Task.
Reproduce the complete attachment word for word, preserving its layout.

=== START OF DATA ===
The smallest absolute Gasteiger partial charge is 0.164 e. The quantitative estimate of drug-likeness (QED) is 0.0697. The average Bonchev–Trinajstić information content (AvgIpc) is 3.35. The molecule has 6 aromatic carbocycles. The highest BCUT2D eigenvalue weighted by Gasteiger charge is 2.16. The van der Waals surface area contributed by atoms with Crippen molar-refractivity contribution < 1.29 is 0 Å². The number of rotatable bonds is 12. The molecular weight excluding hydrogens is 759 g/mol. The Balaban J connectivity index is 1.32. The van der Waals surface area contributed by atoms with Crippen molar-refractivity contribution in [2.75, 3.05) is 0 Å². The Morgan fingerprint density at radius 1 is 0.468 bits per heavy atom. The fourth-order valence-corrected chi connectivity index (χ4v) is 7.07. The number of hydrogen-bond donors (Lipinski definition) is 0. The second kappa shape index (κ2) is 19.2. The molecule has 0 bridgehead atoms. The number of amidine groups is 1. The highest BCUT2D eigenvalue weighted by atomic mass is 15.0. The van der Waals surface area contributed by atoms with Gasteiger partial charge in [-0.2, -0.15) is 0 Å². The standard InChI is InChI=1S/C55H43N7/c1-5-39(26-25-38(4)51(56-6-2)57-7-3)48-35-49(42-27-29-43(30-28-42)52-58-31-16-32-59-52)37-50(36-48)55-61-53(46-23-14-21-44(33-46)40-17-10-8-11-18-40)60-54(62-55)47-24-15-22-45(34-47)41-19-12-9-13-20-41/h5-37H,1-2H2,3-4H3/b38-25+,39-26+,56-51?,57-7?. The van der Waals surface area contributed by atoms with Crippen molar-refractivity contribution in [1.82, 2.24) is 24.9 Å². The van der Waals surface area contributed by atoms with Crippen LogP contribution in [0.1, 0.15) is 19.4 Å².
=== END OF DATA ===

The smallest absolute Gasteiger partial charge is 0.164 e. The quantitative estimate of drug-likeness (QED) is 0.0697. The average Bonchev–Trinajstić information content (AvgIpc) is 3.35. The molecule has 6 aromatic carbocycles. The highest BCUT2D eigenvalue weighted by Gasteiger charge is 2.16. The van der Waals surface area contributed by atoms with Crippen molar-refractivity contribution < 1.29 is 0 Å². The number of rotatable bonds is 12. The molecular weight excluding hydrogens is 759 g/mol. The Balaban J connectivity index is 1.32. The van der Waals surface area contributed by atoms with Crippen molar-refractivity contribution in [2.75, 3.05) is 0 Å². The Morgan fingerprint density at radius 1 is 0.468 bits per heavy atom. The fourth-order valence-corrected chi connectivity index (χ4v) is 7.07. The number of hydrogen-bond donors (Lipinski definition) is 0. The second kappa shape index (κ2) is 19.2. The molecule has 0 bridgehead atoms. The number of amidine groups is 1. The highest BCUT2D eigenvalue weighted by atomic mass is 15.0. The van der Waals surface area contributed by atoms with Gasteiger partial charge in [-0.2, -0.15) is 0 Å². The standard InChI is InChI=1S/C55H43N7/c1-5-39(26-25-38(4)51(56-6-2)57-7-3)48-35-49(42-27-29-43(30-28-42)52-58-31-16-32-59-52)37-50(36-48)55-61-53(46-23-14-21-44(33-46)40-17-10-8-11-18-40)60-54(62-55)47-24-15-22-45(34-47)41-19-12-9-13-20-41/h5-37H,1-2H2,3-4H3/b38-25+,39-26+,56-51?,57-7?. The van der Waals surface area contributed by atoms with Crippen molar-refractivity contribution in [1.82, 2.24) is 24.9 Å². The van der Waals surface area contributed by atoms with Crippen LogP contribution in [0.1, 0.15) is 19.4 Å².